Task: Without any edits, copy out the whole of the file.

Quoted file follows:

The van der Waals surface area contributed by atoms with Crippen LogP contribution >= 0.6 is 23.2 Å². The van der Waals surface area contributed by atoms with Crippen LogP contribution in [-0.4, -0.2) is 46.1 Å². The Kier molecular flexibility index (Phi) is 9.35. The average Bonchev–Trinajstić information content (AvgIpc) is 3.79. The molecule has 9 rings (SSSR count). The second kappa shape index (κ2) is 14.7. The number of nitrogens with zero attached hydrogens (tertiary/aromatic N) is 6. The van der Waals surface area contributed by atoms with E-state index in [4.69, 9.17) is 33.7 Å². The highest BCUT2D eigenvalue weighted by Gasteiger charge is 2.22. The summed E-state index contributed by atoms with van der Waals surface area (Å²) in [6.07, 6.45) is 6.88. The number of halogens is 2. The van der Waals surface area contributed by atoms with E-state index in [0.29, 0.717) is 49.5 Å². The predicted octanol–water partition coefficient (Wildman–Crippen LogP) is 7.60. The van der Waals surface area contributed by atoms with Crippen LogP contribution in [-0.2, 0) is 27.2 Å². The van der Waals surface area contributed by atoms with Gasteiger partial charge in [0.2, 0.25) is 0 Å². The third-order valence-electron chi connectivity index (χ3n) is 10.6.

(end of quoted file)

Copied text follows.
The van der Waals surface area contributed by atoms with Crippen LogP contribution >= 0.6 is 23.2 Å². The van der Waals surface area contributed by atoms with Crippen LogP contribution in [-0.4, -0.2) is 46.1 Å². The Kier molecular flexibility index (Phi) is 9.35. The average Bonchev–Trinajstić information content (AvgIpc) is 3.79. The molecule has 9 rings (SSSR count). The second kappa shape index (κ2) is 14.7. The number of nitrogens with zero attached hydrogens (tertiary/aromatic N) is 6. The van der Waals surface area contributed by atoms with E-state index in [4.69, 9.17) is 33.7 Å². The highest BCUT2D eigenvalue weighted by Gasteiger charge is 2.22. The summed E-state index contributed by atoms with van der Waals surface area (Å²) in [6.07, 6.45) is 6.88. The number of halogens is 2. The van der Waals surface area contributed by atoms with E-state index in [0.29, 0.717) is 49.5 Å². The predicted octanol–water partition coefficient (Wildman–Crippen LogP) is 7.60. The van der Waals surface area contributed by atoms with Crippen LogP contribution in [-0.2, 0) is 27.2 Å². The van der Waals surface area contributed by atoms with Gasteiger partial charge in [0.2, 0.25) is 0 Å². The third-order valence-electron chi connectivity index (χ3n) is 10.6.